The Right to Live Free from Fear

In a dramatic and much-watched, high-suspense session of the Parlament de Catalunya on October 4, Carles Puigdemont—President of the Generalitat, the regional autonomous government of Catalunya—announced that the people of Catalunya had earned the right to exist as an independent republic. The result was confusion all around, as supporters and opponents asked whether Mr. Puigdemont had declared Catalunya’s independence from Spain. In fact, there is no ambiguity:

  • Mr. Puigdemont obviously did not declare independence, or there would be no question of whether it had happened.
  • What he did do was to draw a line between the honorable, law-abiding, nonviolent behavior of the Catalan people and the dishonest, law-breaking, violent behavior of the Spanish central government.
  • On such grounds, my own country, the United States of America, declared its independence from the Empire of Great Britain 241 years ago.
  • That declaration was unequivocal, and no one found it reasonable to ask whether independence was formally declared.

The meaning of Mr. Puigdemont’s October 4 speech was that there is a fundamental moral right to self-government and to a non-violent civic space. The meaning of his recognizing the right to exist as a free republic is ambiguous only to those who seek to avoid dialogue of any kind and end all further discussion by the use of coercive force. Any further use of coercive force against the people of Catalunya would demonstrate that Spain’s government does not and will not honor that universal right.

Spain’s Prime Minister Mariano Rajoy has fallen into the trap, and proven himself incapable of peaceful coexistence, good-faith dialogue and adherence to the rule of law.

  • He has jailed the organizers of nonviolent protests against his own illegal use of violence against voters;
  • he reportedly has used threats and illegal favors to coerce companies into relocating their headquarters, effectively looting Catalunya’s economy in a campaign of collective intimidation;
  • now, he seeks to suspend regional autonomy and seize control of media and government offices.

Leaders in the European Union warned Mr. Rajoy that invoking Article 155 of the Spanish Constitution to seize power in Catalunya would be interpreted as an undue attack on the democratic rights of millions of European citizens. The Prime Minister of Belgium has outright said that failure to open dialogue would necessitate external mediation between Spain and Catalunya.

Even within the Spanish political factions that side with Mr. Rajoy against Catalan independence, there has been talk of Constitutional reforms that would convert the Constitutional Monarchy into a Federal Republic and grant irrevocable autonomy to the federated regional states. It is unclear what level of support for monarchy in any form would be part of this new system.

Mr. Rajoy appears to be betting everything:

  • that the European Union will not intervene,
  • that no media entity anywhere will file suit against the authoritarian takeover of independent Catalan press,
  • that election experts inside and outside of Spain will not question the legitimacy of any vote where dissident parties are banned,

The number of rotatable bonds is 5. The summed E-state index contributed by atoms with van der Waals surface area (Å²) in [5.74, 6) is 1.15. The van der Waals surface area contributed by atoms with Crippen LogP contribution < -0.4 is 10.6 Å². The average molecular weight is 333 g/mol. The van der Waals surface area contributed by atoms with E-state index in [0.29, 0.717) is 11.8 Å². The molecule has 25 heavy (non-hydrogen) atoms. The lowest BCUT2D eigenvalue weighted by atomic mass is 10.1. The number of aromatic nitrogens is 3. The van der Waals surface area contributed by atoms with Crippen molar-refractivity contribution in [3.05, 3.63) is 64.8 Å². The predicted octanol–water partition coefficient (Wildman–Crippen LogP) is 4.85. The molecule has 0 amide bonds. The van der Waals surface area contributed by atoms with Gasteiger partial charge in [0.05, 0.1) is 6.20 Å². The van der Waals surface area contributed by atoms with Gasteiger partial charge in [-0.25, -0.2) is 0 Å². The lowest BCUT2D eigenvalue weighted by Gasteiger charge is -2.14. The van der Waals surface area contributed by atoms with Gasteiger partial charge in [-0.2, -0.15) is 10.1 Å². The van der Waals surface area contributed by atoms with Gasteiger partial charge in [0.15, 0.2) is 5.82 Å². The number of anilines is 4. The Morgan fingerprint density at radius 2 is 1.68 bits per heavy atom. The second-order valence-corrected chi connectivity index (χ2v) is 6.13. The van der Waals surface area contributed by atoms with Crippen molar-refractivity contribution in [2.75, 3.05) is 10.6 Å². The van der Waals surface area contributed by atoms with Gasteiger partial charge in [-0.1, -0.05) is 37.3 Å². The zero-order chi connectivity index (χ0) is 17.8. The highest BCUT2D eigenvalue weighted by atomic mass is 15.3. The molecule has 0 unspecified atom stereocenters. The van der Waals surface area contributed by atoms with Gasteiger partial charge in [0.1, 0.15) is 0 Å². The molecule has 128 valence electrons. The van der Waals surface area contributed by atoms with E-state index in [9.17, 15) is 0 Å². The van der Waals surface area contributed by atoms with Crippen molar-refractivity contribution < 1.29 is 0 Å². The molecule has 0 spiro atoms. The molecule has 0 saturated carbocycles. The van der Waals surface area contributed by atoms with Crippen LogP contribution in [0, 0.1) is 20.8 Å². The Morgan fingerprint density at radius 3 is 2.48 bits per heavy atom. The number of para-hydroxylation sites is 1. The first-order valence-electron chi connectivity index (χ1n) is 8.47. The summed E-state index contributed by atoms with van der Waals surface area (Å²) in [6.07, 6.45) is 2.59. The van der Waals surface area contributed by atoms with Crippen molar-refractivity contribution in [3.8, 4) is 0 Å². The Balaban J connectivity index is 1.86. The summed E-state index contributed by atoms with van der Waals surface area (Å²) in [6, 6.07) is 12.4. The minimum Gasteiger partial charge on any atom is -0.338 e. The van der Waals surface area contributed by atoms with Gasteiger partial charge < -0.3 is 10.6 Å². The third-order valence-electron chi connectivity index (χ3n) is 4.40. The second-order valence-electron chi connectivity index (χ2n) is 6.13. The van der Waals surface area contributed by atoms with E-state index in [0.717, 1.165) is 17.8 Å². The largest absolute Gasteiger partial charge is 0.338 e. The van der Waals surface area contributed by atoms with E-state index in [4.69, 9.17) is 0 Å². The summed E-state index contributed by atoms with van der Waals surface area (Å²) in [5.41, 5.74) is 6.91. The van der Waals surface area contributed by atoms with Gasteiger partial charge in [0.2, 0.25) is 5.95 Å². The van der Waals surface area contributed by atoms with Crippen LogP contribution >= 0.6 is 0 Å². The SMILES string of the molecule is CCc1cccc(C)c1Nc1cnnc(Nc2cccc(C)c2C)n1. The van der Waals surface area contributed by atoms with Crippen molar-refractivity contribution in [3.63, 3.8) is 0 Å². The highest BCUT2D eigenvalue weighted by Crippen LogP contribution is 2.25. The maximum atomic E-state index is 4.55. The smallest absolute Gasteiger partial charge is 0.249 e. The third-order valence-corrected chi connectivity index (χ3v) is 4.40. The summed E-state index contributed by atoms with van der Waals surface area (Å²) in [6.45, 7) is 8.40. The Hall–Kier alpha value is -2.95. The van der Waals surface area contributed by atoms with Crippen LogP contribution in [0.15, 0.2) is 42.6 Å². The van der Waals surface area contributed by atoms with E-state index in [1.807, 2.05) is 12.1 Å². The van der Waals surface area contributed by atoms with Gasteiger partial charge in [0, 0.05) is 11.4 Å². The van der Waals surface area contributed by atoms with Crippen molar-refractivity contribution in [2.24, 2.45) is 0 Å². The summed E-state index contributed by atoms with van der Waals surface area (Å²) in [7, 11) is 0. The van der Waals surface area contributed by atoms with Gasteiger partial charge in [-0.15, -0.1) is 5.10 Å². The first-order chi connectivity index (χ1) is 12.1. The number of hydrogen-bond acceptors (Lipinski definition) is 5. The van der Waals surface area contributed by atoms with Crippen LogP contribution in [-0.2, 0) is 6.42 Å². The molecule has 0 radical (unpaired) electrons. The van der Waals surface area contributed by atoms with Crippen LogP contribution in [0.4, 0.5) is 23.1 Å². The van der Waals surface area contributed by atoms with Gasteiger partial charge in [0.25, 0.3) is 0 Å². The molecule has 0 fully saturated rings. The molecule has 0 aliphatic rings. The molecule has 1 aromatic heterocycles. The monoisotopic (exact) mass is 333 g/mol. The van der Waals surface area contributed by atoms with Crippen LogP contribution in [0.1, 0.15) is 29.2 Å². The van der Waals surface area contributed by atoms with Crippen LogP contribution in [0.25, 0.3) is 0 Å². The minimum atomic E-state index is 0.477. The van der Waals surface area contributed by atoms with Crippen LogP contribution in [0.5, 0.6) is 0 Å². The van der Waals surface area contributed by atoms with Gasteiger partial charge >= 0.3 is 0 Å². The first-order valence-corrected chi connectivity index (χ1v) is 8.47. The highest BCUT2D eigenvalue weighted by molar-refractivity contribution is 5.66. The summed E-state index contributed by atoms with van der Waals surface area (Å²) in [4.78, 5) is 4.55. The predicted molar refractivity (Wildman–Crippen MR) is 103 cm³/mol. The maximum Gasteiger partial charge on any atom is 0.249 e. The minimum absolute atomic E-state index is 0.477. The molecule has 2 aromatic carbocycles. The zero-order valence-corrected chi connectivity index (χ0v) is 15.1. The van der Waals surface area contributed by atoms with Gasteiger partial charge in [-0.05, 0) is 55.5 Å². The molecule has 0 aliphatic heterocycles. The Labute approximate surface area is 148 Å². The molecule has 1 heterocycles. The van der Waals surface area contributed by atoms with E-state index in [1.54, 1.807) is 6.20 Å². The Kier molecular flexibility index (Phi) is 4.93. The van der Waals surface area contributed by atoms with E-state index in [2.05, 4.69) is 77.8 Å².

• that the courts inside and outside of Spain will stand by his extralegal effort to prohibit or restrict dissident speech,
  • that the violent campaign of voter intimidation he orchestrated will not be prosecuted anywhere,
  • and that no one in Spain will see his leadership, his behavior, his intransigence as a threat to the nation.

The Spanish Prime Minister is likely to be disappointed on most or all of these counts, so his gamble is incredibly ill-advised and dangerous. He risks not only his own future—both in politics and as a free man—but also the unity and integrity of the country he is sworn to govern, and the viability of the current system of nation-state governance of the European Union.

There is no ambiguity in Mr. Puigdemont’s declaration of a right to independence with a suspension of the unilateral action to become so. He was simply saying: the people of Catalunya have a right to self-government, and at present, the willingness of the Spanish government to honor that right is very visibly in question.

Mariano Rajoy has forfeited his credibility as the chief constitutional officer of the Spanish democracy. He has replaced the rule of law with a demand for “obedience” backed by violence against innocents and the jailing of critics. He is modeling dictatorship, distorting every discussion of law, and refusing to recognize the right of the people to live free from fear. His obsessive repetition of the idea that there is ambiguity is an effort to sow fear and confusion for his own empowerment.

He can get some of it back and better protect his country’s future by taking concrete steps to show  good faith and foster dialogue.

For the people of Catalunya and of Spain to once again live under the protection of democratic self government:

  • political prisoners must be immediately and unconditionally released;
  • the coordinated paramilitary violence against voters on 1 October must be investigated by an independent prosecutor;
  • allegations of “sedition” and “rebellion” must be withdrawn, as no revolutionary activity has taken place;
  • activation of Article 155 must be indefinitely suspended;
  • external mediation is urgently needed, to end this period of abuse and move to good-faith dialogue and a negotiated solution.

The featured image at the top of the page shows a moment during the referendum on October 1, when a civilian embraced one of the regional police officers who refused the illegal order to assault voters, as shown on a news broadcast of TV3, Catalan television.

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